Jane Bailey, a law professor at the University of Ottawa, agrees, saying existing law needs to be applied to the digital landscape.
“The law should be more responsive, which means we should use the laws we already have,” she said.
She noted that some victims do not want to pursue legal action or involve the police.
“But if they want to, I think it’s only fair that we allow them to do that.”
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The federal government established an online safety advisory group in March, tasked with providing advice on how to design a legal and regulatory framework to tackle harmful content online. line.
Bailey said she is eagerly awaiting the release date.
“I certainly hope that there will be some kind of agency set up to really help people,” she said.
Bailey said she hopes the model is similar to Australia’s e-safety commissioner, the nation’s independent regulator for online safety equipped with a complaints service.
Last month, the federal government of Canada announced its first national action plan to end gender-based violence.
The plan has five pillars: supporting victims and their families, prevention, building a responsive justice system, implementing Indigenous-led approaches, and creating social infrastructure . It acknowledges that gender-based violence takes many forms, including “technology-assisted violence” in addition to physical, sexual, psychological, emotional and financial abuse.
However, many advocates were quick to criticize the plan’s list of general goals while lacking specific commitments to standardize and improve access to assistance for victims across Canada.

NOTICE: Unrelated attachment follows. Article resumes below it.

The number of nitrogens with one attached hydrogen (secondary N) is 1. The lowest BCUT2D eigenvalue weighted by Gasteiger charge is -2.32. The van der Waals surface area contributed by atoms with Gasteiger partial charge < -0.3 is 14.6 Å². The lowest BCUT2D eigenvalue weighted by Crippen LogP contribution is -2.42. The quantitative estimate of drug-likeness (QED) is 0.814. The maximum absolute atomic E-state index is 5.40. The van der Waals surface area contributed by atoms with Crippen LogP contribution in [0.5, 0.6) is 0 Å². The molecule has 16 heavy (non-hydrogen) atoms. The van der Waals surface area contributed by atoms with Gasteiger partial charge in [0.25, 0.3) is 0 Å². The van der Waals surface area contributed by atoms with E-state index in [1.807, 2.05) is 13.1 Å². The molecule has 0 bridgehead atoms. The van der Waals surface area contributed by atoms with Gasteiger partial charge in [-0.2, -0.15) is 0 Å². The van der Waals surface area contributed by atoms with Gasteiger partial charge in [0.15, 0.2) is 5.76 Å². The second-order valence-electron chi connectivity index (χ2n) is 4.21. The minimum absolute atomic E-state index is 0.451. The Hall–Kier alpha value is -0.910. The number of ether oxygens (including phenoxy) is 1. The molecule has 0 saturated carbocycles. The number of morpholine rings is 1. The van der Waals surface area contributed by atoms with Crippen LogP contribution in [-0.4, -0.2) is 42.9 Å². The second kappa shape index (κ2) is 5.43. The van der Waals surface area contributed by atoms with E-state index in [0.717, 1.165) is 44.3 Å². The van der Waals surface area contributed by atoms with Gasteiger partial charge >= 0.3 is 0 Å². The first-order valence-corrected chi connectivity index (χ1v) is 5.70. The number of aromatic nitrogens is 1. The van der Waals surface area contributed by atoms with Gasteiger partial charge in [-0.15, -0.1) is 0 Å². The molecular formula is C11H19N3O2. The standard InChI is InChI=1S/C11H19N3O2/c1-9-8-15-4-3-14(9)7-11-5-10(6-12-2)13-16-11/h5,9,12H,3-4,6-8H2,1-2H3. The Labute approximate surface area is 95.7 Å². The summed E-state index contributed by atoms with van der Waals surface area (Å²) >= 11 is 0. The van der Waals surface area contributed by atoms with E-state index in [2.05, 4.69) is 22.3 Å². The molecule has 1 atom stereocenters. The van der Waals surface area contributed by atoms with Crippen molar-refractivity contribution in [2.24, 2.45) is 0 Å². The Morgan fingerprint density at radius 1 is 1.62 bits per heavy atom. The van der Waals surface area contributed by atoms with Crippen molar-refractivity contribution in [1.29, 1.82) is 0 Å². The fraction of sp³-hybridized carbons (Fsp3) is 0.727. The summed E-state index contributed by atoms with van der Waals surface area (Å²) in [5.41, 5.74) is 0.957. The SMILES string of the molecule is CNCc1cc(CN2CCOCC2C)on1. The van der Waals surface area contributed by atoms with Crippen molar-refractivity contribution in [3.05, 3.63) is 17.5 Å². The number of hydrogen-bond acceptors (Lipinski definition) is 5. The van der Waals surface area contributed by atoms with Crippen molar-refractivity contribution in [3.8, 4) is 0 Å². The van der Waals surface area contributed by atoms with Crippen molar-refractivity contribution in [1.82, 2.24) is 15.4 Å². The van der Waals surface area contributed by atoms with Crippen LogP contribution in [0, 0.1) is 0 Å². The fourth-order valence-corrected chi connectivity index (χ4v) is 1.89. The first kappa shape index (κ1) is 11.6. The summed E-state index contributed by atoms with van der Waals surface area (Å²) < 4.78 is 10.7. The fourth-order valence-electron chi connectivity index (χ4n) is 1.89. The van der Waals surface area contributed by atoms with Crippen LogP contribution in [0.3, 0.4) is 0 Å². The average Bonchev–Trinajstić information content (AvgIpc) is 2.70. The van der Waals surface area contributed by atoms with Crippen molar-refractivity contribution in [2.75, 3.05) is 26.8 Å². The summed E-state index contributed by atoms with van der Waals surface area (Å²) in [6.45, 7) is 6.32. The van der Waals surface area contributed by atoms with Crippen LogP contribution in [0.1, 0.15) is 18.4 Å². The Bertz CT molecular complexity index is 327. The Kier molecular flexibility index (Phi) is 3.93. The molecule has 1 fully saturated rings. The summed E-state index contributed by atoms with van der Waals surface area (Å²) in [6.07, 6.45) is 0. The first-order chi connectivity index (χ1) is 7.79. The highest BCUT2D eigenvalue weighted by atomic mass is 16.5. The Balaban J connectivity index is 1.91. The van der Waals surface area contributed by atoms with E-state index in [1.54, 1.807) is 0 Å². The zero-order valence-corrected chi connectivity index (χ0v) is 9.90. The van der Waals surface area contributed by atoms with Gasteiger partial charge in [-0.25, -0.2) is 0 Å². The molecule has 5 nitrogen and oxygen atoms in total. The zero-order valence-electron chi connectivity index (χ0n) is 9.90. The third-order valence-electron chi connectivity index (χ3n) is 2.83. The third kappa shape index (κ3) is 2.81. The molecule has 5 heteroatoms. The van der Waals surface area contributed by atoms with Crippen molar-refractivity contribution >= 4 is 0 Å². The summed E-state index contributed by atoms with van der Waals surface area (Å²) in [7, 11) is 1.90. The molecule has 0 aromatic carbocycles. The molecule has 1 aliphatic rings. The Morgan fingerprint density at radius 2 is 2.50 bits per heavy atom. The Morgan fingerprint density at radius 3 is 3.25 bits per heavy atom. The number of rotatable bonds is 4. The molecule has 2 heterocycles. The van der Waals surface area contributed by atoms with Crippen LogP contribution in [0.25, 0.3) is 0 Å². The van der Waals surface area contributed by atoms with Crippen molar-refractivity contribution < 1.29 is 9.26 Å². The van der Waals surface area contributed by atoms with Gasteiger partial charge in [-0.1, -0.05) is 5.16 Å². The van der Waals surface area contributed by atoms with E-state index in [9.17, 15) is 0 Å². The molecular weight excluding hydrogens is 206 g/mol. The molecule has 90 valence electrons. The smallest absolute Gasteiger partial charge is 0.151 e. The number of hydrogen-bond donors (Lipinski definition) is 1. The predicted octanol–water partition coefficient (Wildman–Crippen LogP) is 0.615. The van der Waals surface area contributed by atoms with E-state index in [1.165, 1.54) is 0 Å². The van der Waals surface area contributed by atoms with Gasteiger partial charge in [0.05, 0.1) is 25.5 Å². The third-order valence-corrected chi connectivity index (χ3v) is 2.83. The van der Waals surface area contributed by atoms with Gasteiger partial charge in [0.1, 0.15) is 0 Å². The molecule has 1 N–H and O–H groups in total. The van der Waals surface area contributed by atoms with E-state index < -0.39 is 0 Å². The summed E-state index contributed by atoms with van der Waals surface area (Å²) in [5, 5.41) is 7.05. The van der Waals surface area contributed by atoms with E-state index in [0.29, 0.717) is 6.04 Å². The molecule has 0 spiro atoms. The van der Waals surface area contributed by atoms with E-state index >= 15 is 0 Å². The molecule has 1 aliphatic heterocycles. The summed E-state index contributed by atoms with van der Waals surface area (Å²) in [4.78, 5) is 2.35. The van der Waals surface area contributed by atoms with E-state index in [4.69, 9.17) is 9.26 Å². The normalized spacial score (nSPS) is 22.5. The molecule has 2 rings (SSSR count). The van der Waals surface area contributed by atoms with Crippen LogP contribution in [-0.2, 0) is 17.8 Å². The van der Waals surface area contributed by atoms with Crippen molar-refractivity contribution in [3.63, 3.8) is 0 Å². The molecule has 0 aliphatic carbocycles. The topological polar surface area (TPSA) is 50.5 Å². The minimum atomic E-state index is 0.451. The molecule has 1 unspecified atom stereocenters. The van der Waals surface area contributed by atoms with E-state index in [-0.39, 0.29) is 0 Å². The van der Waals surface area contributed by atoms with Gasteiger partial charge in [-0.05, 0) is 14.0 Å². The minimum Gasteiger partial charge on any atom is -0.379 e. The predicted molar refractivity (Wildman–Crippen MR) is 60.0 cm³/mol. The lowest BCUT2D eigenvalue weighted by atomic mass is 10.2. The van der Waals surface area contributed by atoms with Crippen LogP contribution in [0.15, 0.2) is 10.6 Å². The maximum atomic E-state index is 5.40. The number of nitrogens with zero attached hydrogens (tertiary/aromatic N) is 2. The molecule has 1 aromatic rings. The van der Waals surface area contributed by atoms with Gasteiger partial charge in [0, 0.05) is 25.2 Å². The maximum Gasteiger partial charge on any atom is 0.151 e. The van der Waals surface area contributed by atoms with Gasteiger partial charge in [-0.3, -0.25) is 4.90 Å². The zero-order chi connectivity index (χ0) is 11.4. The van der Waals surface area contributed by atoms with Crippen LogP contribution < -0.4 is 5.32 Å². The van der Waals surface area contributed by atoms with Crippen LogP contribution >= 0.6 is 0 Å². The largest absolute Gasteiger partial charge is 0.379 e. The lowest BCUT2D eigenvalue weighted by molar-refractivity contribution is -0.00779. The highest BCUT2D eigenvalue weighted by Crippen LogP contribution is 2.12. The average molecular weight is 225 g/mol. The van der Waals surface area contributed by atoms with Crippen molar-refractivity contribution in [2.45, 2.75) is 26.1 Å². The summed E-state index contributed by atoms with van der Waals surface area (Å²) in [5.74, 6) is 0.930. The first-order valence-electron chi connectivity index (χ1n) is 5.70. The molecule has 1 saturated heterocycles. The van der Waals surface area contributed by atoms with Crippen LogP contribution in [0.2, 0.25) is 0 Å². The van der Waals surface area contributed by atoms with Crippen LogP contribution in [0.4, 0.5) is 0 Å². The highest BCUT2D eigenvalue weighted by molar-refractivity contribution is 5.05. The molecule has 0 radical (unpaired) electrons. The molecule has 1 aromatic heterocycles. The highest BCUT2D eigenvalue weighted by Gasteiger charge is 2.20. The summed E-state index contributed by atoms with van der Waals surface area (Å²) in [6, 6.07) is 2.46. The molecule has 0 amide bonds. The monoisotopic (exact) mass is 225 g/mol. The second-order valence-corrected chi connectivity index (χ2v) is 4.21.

Among them is Lise Martin, executive director at Women’s Shelters Canada.
“There is no sense of coordination. There is no accountability,” she said in an interview.
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Martin co-led a team of more than 40 experts that published the roadmap for the national action plan last year. The report includes more than 100 recommendations for government, including ensuring safe and accessible public transport, expanding affordable housing and increasing data collection on topics including public violence. support technology.
The group said technology could also enable access to services but cited connectivity issues, particularly in remote and rural communities, as an ongoing one. In a press release, the agency said victims’ right to access help “should not depend on their zip code”.
“While we appreciate the inclusion of TFGBV (technology-assisted gender violence) in the document released by the federal government, we remain concerned that each province and territory may choose from a list of options is presented,” Women’s Shelters Canada said in an email.
“This could lead to some areas of the country having adequate support for people experiencing TFGBV — which is what we want — and other regions continuing to not fully understand the impact of TFGBV. technology is abused as a tool to inflict violence against sexual partners.”
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Wong, the organization’s technology safety project manager, said it will launch a national website on the topic next year. She hopes it will be made available to the public by mid-February.
“We hope that it will be a safe space where people across the country who are experiencing technology-assisted violence can come in to start receiving resources and information,” she said. they need to move forward.